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Building on President Donald Trump's "Indo-Pacific" strategy, U.S. Secretary of State Mike Pompeo on Monday announced $113 million in new regional investments focused on technology, energy and infrastructure.
The announcement comes at a time when trade frictions with China have given U.S. trade diplomacy a sharper edge.
A senior U.S. official said the investments were not aimed at countering China's Belt and Road Initiative, which consists of mostly state-led infrastructure projects linking Asia, parts of Africa and Europe.
"These funds represent just a down payment on a new era in U.S. economic commitment to peace and prosperity in the Indo-Pacific region," Pompeo said a speech to the U.S. Chamber of Commerce.
Pompeo said the United States "will oppose any country" which seeks to dominate the region in what appeared to be a reference to Beijing amid heightened tensions in the South China Sea.
"Like so many of our Asian allies and friends, our country fought for its own independence from an empire that expected deference," Pompeo said. "We thus have never and will never seek domination in the Indo-Pacific, and we will oppose any country that does," he added.
Countries in the region have been worried by Trump's "America first" policy, withdrawal from the Trans Pacific Partnership trade deal, and pursuit of a trade conflict with China that threatens to disrupt regional supply chains.
The United States first outlined its strategy to develop the Indo-Pacific economy at an Asia-Pacific summit last year.
"Indo-Pacific" has become known in diplomatic circles as shorthand for a broader and democratic-led region in place of "Asia-Pacific," which from some perspectives had authoritarian China too firmly at its center.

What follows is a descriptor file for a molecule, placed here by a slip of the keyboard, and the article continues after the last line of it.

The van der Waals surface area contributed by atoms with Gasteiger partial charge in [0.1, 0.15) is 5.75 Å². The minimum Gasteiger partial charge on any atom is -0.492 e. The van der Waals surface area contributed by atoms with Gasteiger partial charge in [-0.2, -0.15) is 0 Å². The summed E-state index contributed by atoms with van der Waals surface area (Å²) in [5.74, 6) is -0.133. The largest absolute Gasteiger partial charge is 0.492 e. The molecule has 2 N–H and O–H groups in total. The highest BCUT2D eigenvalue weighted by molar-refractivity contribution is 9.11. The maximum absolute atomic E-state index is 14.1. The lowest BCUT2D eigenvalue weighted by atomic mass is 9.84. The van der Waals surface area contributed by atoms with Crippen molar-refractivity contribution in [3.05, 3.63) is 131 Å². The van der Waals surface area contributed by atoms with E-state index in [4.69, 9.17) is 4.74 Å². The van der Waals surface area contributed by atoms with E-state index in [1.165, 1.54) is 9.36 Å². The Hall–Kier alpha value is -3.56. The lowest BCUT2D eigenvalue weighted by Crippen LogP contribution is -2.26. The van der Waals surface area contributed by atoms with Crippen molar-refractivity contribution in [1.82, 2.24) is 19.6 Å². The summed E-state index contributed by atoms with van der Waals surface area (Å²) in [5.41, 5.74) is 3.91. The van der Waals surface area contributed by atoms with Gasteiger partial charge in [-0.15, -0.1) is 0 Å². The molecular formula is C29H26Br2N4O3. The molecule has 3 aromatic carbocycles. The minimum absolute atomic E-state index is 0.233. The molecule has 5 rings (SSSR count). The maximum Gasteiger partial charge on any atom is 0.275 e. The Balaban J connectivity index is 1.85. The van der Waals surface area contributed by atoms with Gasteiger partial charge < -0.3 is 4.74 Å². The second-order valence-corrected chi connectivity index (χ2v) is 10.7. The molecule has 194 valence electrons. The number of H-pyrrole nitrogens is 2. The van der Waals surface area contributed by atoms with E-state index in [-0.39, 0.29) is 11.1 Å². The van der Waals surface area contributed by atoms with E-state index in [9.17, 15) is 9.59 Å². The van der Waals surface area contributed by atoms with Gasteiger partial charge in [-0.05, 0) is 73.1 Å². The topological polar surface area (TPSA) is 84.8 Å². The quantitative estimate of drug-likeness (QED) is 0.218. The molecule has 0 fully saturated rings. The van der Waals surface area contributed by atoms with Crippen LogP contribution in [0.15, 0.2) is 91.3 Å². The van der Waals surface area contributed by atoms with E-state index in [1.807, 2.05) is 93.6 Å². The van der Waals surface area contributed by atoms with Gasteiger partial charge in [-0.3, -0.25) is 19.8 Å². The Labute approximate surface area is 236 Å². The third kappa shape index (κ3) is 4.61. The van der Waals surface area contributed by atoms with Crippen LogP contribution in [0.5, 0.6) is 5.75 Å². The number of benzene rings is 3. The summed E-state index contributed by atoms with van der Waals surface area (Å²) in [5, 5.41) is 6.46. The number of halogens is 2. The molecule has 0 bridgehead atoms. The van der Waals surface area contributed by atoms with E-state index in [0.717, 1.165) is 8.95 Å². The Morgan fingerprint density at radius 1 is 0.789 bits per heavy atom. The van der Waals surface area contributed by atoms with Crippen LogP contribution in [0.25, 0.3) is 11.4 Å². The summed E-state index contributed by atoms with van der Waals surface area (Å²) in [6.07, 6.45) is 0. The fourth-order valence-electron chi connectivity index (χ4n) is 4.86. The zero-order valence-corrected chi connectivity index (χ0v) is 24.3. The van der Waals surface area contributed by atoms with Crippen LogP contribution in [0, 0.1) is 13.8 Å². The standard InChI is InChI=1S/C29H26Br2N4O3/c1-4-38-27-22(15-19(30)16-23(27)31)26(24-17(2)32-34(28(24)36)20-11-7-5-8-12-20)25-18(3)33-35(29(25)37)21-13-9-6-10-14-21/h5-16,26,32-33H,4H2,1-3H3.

Among the new investments outlined by Pompeo, the United States will invest $25 million to expand U.S. technology exports to the region, add nearly $50 million this year to help countries produce and store their energy resources, and create a new assistance network to boost infrastructure development.
China's way, US way
Speaking to reporters ahead of the speech, Brian Hook, senior policy adviser to Pompeo, said the United States was not competing with China's mostly state-led infrastructure initiatives.
"It is a made-in-China, made-for-China initiative," Hook told reporters on a conference call. "Our way of doing things is to keep the government's role very modest and it's focused on helping businesses do what they do best."
Critics of Beijing's Belt and Road Initiative, which aims to recreate the ancient Silk Road, say it is more about spreading Chinese influence and hooking countries on massive debts. Beijing says it is simply a development project that any country is welcome to join.
Hook said Washington "welcomed" Chinese contributions to regional development, but said it wanted China to adhere to international standards on transparency, the rule of law and sustainable financing.
"We know that America's model of economic engagement is the healthiest for nations in the region. It's high-quality, it's transparent and it is financially sustainable," Hook said.